Eight Worlds To Explore In LALT’s ‘8×10’

Iain May (William), Dan Shields (Darrell) and Rose Corrigan (Alicia) in ‘Night and Day.’ Photo by Larry Gibbons

Review By BONNIE J. GORDON
Los Alamos Daily Post

The Los Alamos Little Theatre is performing its fifth edition of “8×10,” an evening of eight short plays, about 10 minutes long each. The plays come mainly from local and regional playwrights.

These tasty morsels pack a lot of punch into a few short minutes. Watching one-acts is a bit like reading poetry vs. reading a novel. Every word has to count. This makes for some great dialogue when it works. Actors have to work hard to build empathy with the audience and flesh out their characters in a mere 10 minutes. Bravo to all those involved with this production for taking up this challenge!

One of my favorite things about watching “8×10” each year is getting to see some of my favorite actors, like Jody Shepard, John Gustafson, Pat Beck, Rose Corrigan, Patrick Web and so on, in roles they might not otherwise take up. I’ve always thought of Jody Shepard as a comic genius, now here she is in a drama, “More To Life Than Being Happy.” I got to see Pat Beck twice!

Another favorite thing is seeing actors I haven’t seen often or at all, like Stuart Rupprecht as Buddy in “Dog Story,” Jeannie Adkins as Mama in “Changing Ella,” Dan Shields as Darrell in “Night and Day” or Holly Robinson as Rosie in “Dog Story,” for starters.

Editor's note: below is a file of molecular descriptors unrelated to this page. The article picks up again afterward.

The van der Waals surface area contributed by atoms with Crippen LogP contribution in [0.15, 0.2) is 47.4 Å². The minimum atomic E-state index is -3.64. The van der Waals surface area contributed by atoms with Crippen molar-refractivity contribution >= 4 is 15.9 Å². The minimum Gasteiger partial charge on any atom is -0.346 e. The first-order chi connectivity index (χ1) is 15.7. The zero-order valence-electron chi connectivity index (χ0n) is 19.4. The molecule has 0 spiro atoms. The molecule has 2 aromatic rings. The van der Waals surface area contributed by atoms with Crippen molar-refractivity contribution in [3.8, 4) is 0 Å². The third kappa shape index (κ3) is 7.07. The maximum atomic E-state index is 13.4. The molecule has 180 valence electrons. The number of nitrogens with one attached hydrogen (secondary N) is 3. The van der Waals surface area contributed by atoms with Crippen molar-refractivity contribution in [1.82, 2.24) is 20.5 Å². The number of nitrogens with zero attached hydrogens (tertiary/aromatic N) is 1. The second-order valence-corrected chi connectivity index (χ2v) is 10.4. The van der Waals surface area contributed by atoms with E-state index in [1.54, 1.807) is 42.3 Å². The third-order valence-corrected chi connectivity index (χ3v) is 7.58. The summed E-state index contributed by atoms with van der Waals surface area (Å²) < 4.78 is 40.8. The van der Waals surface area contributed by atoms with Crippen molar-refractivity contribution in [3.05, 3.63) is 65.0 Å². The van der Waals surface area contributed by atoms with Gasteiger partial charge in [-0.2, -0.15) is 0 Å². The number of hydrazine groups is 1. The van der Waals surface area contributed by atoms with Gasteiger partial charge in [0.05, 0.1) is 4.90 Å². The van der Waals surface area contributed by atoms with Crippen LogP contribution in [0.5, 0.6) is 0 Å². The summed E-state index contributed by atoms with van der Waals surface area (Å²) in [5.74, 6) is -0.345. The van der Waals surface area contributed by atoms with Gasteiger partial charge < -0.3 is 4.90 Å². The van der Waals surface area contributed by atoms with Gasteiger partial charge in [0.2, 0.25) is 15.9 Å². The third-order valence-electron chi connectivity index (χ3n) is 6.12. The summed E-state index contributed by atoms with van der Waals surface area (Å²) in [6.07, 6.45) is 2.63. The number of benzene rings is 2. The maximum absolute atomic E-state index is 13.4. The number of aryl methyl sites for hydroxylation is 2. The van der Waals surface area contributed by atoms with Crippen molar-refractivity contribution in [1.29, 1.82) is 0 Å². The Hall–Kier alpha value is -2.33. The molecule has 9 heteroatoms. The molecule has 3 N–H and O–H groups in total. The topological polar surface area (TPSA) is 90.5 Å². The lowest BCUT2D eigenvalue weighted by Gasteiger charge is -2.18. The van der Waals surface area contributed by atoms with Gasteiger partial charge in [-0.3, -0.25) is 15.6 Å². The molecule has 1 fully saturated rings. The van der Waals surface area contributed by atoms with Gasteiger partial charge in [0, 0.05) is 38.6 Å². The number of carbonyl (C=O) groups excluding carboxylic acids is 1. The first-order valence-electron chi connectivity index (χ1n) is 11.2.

Getting to see a play written by one of my favorite writers, Robert Benjamin, is a treat. Benjamin often deals with the theme of aging, and “Swerving,” his piece in this production is no exception. It’s funny, it’s touching and it’s wise.

It’s also a treat to see the work of playwrights new to me, or just plain new. I’ll be watching for future work by Gary Dontzig (“Time After Time” and “Dog Story”) and Alix Hudson (“Night and Day”)

Yet another thing to love about one acts is their ability to take on themes or situations that would not work as full length plays. Dontzig’s “Dog Story”, which is from the point of view of two dogs or his “Time After Time” about a loop between past and future are examples.

Characters can be a little more exaggerated, in fact they almost must be, to get the point across in 10 minutes. This is done to perfection in Hudson’s “Night and Day” where two sides of a love triangle couldn’t be more different.

“At the Convention” wasn’t performed Saturday. Maybe I’ll pop back in this weekend to catch it.

From moving “More To Life Than Being Happy” to kind of goofy, “Gringo Chief and “Changing Ella,” “8×10” truly has something for everybody. Go to “8×10” and pick your own favorites. I’ll bet they’re different from mine, which just proves my point.

“8×10 The Fifth Symphony” will be performed twice more at 7:30 p.m. Friday and Saturday. Visit www.lalt.org for more information.

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